1Mesoscale and Microscale Meteorology Division, National Center for Atmospheric Research, Boulder, CO 80307, USA
2Department of Mechanical Engineering, University of Delaware, Newark, DE 19716, USA
Received: 26 Jun 2008 – Published in Atmos. Chem. Phys. Discuss.: 31 Jul 2008 – Published: 02 Apr 2009
Abstract. A large set of rising adiabatic parcel simulations is executed to investigate the combined diffusional and accretional growth of cloud droplets in maritime and continental conditions, and to assess the impact of enhanced droplet collisions due to small-scale cloud turbulence. The microphysical model applies the droplet number density function to represent spectral evolution of cloud and rain/drizzle drops, and various numbers of bins in the numerical implementation, ranging from 40 to 320. Simulations are performed applying two traditional gravitational collection kernels and two kernels representing collisions of cloud droplets in the turbulent environment, with turbulent kinetic energy dissipation rates of 100 and 400 cm2 s−3. The overall result is that the rain initiation time significantly depends on the number of bins used, with earlier initiation of rain when the number of bins is low. This is explained as a combination of the increase of the width of activated droplet spectrum and enhanced numerical spreading of the spectrum during diffusional and collisional growth when the number of model bins is low. Simulations applying around 300 bins seem to produce rain at times which no longer depend on the number of bins, but the activation spectra are unrealistically narrow. These results call for an improved representation of droplet activation in numerical models of the type used in this study.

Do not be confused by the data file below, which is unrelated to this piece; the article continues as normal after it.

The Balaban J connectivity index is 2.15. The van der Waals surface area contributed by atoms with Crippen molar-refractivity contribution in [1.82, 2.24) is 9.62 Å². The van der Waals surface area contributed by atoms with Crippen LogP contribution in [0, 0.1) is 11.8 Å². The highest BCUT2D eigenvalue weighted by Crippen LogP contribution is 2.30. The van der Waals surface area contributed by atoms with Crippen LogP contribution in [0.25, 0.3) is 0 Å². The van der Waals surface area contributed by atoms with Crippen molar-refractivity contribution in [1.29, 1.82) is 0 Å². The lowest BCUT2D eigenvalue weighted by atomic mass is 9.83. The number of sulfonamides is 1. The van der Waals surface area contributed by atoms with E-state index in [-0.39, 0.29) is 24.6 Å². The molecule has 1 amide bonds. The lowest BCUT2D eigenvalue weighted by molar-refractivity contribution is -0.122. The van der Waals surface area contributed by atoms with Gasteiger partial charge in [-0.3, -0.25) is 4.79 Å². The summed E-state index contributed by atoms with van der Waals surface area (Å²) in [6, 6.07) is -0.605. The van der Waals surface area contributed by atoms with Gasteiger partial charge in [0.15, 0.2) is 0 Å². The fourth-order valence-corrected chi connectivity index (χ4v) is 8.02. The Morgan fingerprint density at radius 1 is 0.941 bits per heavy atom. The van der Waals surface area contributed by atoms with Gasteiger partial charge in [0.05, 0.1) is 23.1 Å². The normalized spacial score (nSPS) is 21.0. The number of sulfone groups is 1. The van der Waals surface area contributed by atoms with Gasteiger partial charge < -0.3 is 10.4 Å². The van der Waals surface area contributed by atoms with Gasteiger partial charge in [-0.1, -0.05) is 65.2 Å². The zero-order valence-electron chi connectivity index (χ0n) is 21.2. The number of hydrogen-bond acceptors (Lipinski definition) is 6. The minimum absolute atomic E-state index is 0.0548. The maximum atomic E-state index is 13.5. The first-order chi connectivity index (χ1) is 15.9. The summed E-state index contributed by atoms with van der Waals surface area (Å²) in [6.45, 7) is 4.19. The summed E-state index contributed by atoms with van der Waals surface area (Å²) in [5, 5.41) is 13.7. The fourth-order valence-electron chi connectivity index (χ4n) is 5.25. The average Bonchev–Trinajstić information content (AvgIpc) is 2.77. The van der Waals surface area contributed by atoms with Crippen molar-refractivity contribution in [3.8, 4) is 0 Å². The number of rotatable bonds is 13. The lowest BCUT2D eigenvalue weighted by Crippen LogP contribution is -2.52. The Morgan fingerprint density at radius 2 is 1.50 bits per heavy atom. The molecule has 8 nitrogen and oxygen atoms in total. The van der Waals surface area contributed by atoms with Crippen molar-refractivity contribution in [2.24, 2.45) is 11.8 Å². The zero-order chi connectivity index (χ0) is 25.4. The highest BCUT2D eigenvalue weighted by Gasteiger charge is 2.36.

Despite the numerical effects that impact the rain initiation time in different simulations, the turbulent speedup factor, the ratio of the rain initiation time for the turbulent collection kernel and the corresponding time for the gravitational kernel, is approximately independent of aerosol characteristics, parcel vertical velocity, and the number of bins used in the numerical model. The turbulent speedup factor is in the range 0.75–0.85 and 0.60–0.75 for the turbulent kinetic energy dissipation rates of 100 and 400 cm2 s−3, respectively.
Grabowski, W. W. and Wang, L.-P.: Diffusional and accretional growth of water drops in a rising adiabatic parcel: effects of the turbulent collision kernel, Atmos. Chem. Phys., 9, 2335-2353, doi:10.5194/acp-9-2335-2009, 2009.